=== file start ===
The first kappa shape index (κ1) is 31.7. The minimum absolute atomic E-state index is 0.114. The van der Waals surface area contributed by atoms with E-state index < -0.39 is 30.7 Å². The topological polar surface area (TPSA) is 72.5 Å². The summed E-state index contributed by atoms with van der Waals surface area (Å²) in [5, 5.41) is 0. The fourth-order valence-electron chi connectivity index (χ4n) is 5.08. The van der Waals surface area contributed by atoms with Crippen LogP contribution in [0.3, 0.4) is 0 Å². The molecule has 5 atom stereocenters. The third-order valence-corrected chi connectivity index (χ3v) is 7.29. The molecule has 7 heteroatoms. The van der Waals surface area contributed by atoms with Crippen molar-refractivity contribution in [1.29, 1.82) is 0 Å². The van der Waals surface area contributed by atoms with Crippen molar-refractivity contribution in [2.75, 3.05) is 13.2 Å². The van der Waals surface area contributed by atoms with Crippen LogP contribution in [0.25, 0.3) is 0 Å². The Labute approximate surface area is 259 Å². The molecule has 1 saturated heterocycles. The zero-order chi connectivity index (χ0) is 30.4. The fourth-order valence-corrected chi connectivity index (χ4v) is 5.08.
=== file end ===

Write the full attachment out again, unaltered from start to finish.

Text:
The first kappa shape index (κ1) is 31.7. The minimum absolute atomic E-state index is 0.114. The van der Waals surface area contributed by atoms with E-state index < -0.39 is 30.7 Å². The topological polar surface area (TPSA) is 72.5 Å². The summed E-state index contributed by atoms with van der Waals surface area (Å²) in [5, 5.41) is 0. The fourth-order valence-electron chi connectivity index (χ4n) is 5.08. The van der Waals surface area contributed by atoms with Crippen LogP contribution in [0.3, 0.4) is 0 Å². The molecule has 5 atom stereocenters. The third-order valence-corrected chi connectivity index (χ3v) is 7.29. The molecule has 7 heteroatoms. The van der Waals surface area contributed by atoms with Crippen molar-refractivity contribution in [1.29, 1.82) is 0 Å². The van der Waals surface area contributed by atoms with Crippen molar-refractivity contribution in [2.75, 3.05) is 13.2 Å². The van der Waals surface area contributed by atoms with Crippen LogP contribution in [0.25, 0.3) is 0 Å². The Labute approximate surface area is 259 Å². The molecule has 1 saturated heterocycles. The zero-order chi connectivity index (χ0) is 30.4. The fourth-order valence-corrected chi connectivity index (χ4v) is 5.08.